-Where were you born?
Atlanta, Georgia, in the United States
-In which country and city are you living now?
Patzcuaro, Michoacan, Mexico
-Are you living alone or with your family?
I live with my wife, who is Mexican.
-How long have you been living in Mexico?
Almost eight years.
-What is your age?
I am 63.
-When did you come up with the idea of living in Mexico?
The Latino world has interested me for decades. I majored in Latin American history in the university. I lived in Puerto Rico for almost two years in the early 1970s, working for an English-language newspaper. However, the two prime factors that led to my moving to Mexico were:
1. Lovely Latinas. (I was single.)
2. I was tired of working for a living. I could not have afforded to retire in the United States at the tender age of 55, seven years before my federal pension kicked in.
-Was it hard to get a visa or a working permit?
Getting a visa to simply reside in Mexico is easy. I have since become a Mexican citizen, which was easy too. However, the requirements, oddly, vary in different areas of Mexico.
-Was it difficult for you to get medical insurance before you went there or when you first arrived?
I believe medical insurance is a waste of money in Mexico. I have none. It concerned me the first year because not having medical insurance in the United States is foolhardy, and I was brainwashed. However, with time, I noticed that the Mexican healthcare system is affordable out of pocket. Even major problems cost a miniscule fraction of what they would run in the United States.
-How do you make your living in Mexico? Do you have any type of income generated?
I am retired, and receive both government and corporate pensions. Plus, I have investments. Money, no problem.
-Do you speak Spanish and do you think it's important to speak the local language? Do you think it's important to observe the local customs?
When I moved to Mexico, I spoke no Spanish. I spent my first six months in a language school in nearby Morelia, the state capital. I believed when I arrived, and believe even more so now, that learning the language is essential. Without speaking Spanish in Latin America, you remain clueless about your true environment. The culture will forever remain obscure to you.
After six months in the language school, I moved to a smaller city nearby and made a point of putting myself in situations in which Spanish was required. Slowly, I got better. I married one of the lovely Latinas two years later. My wife does not speak English, so my Spanish has improved remarkably. Talking to your wife is a good thing.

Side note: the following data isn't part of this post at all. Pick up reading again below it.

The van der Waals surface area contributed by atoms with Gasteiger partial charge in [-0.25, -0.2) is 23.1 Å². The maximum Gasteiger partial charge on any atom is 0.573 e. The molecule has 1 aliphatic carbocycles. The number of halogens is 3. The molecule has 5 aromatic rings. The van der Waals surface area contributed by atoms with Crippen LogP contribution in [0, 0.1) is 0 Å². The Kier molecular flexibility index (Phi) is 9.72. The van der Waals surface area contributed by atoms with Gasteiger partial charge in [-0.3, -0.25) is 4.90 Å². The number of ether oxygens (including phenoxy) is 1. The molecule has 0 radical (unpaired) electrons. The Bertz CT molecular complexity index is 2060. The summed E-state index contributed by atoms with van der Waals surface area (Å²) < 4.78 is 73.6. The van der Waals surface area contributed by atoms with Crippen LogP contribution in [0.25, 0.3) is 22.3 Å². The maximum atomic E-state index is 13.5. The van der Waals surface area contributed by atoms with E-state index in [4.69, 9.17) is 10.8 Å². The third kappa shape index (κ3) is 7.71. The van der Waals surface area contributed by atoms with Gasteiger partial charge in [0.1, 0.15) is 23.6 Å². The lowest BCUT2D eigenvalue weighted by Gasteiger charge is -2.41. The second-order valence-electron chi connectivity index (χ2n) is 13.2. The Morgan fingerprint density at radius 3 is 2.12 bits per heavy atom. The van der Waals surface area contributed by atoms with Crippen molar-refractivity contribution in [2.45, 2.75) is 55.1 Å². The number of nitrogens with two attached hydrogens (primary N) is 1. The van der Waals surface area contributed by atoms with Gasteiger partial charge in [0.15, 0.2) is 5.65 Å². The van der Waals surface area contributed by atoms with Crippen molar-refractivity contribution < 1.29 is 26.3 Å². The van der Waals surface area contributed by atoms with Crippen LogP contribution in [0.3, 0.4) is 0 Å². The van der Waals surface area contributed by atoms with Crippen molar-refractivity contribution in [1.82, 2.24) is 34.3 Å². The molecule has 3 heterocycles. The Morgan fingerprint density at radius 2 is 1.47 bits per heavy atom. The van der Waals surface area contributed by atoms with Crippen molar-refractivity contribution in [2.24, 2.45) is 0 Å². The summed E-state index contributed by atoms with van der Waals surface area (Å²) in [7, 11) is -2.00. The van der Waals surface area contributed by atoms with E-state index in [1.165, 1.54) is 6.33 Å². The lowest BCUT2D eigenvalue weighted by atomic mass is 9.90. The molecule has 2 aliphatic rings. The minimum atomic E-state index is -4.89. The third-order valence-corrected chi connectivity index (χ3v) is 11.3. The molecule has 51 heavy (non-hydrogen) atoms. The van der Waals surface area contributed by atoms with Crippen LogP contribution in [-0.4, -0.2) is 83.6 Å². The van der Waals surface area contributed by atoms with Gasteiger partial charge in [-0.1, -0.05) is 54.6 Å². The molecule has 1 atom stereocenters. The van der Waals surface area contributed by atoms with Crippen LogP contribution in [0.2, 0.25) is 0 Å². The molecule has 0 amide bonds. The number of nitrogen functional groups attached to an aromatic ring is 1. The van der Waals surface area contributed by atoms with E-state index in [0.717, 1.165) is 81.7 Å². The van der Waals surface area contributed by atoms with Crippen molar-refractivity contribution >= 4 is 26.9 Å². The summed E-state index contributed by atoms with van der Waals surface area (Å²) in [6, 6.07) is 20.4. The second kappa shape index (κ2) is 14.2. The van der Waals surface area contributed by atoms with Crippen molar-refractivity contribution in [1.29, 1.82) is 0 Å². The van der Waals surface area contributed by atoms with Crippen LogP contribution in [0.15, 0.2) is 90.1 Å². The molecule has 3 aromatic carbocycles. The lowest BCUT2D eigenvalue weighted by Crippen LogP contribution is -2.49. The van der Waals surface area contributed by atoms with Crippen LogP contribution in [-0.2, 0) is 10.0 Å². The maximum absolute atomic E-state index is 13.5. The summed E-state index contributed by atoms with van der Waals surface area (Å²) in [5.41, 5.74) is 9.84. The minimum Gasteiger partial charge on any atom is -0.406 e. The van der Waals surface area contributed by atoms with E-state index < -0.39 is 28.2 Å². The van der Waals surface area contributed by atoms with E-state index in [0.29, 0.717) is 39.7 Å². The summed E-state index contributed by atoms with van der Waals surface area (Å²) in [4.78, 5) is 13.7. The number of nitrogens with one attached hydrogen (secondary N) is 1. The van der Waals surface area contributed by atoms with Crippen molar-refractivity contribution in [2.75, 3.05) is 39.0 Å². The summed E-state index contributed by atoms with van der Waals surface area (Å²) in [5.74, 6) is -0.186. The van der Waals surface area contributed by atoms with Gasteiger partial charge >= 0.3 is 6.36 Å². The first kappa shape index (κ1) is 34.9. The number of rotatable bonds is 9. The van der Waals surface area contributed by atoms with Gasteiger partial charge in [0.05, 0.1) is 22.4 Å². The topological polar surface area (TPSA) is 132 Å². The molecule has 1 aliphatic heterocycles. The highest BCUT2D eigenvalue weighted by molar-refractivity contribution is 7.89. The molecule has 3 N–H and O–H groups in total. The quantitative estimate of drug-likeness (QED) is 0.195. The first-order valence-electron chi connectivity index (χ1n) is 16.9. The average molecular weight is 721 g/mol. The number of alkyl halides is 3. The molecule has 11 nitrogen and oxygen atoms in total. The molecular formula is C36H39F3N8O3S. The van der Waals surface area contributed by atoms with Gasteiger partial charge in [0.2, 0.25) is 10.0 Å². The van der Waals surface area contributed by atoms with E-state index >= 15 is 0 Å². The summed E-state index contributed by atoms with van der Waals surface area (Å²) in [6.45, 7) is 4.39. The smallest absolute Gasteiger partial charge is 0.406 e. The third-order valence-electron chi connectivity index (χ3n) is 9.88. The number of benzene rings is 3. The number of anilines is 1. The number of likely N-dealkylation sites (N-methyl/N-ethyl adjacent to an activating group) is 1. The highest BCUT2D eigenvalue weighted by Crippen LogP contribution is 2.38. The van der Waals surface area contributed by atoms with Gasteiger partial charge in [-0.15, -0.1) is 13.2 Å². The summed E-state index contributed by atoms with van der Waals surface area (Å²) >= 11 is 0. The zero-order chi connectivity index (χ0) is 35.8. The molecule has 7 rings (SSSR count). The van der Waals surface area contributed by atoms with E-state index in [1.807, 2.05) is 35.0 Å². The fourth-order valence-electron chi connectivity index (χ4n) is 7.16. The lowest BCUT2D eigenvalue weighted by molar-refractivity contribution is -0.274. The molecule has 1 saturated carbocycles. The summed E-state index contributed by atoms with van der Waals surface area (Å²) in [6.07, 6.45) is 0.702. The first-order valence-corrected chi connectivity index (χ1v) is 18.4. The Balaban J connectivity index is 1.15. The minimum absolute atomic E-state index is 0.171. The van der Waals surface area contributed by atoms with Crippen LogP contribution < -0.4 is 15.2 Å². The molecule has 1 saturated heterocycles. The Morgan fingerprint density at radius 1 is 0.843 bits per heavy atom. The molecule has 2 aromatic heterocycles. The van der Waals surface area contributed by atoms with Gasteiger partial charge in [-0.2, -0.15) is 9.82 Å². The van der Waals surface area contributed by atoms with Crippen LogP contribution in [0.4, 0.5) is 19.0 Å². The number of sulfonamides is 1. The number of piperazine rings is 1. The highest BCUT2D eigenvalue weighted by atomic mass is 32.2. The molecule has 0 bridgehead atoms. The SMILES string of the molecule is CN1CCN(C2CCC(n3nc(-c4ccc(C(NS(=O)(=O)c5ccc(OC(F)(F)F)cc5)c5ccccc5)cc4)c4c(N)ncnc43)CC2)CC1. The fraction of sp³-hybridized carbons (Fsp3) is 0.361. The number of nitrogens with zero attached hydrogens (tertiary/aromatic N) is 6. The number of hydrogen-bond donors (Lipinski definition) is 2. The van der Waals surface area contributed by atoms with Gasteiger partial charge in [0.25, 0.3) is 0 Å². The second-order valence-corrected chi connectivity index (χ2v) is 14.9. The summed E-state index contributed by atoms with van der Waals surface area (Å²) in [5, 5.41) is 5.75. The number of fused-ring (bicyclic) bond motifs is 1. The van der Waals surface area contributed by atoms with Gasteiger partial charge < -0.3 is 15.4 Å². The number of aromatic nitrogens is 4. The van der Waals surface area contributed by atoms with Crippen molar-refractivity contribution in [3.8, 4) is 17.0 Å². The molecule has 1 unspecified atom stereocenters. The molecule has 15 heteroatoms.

Local customs? Like trying to cut you off in traffic, or elbow you out of the way as you wait in line? Or saying they will show up at the appointed hour when they have absolutely no intention of doing so? Or charging you four times the normal price for something because, as a foreigner, you are known to be very rich? And foolish to boot? Those customs I can do without, and do not recommend that you copy them.
And there is the custom of igniting fireworks at dawn in odd religious festivals, turning an otherwise peaceful morning into a war-zone atmosphere. Mexico is very noisy. I recommend you stay in bed in the pre-dawn darkness. The locals prefer noise.
Air kissing and hand-shaking all around, both coming and going, when you run into someone on the sidewalk? Yes, it's best to do that so you won't get the reputation of being a snot.
-Do you miss home and family sometimes? What are your favorite recreational activities in Mexico?
After living here for nearly eight years, I would prefer moving back to the United States. My wife would prefer living there too. She loves it. We could do that, but it would require considerable financial belt-tightening. And we have a fantastic home, entirely paid for, in Mexico that we could not hope to equal in the United States due to far higher prices. We will remain here forever. I have virtually no family in the United States, so that's no issue.
Recreational activities? We go to a very snazzy health club here. They have tennis, racquetball, semi-Olympic pool, soccer field, etc. Though I do not do them, I imagine most of your normal recreational activities are available in these parts except winter sports like snow skiing, etc. And beach sports like surfing and sailing. We are almost four hours from the nearest beach.
-Do you have other plans for the future?
We intend to travel more, particularly in South America. We also would like to get into real estate on a small scale, buying land and building houses for other Americans moving south. We will do what Mexicans do: overcharge them outrageously. Really. I am not making this up. Since so few Americans moving to Mexico can verbally communicate with the locals, it is easy to make fat profits off them. That and the fact they are accustomed to far-higher U.S. prices makes them very juicy customers indeed. I have no qualms. I support capitalism.
-What about housing, have you bought, or are you renting a home? How much do you pay for it?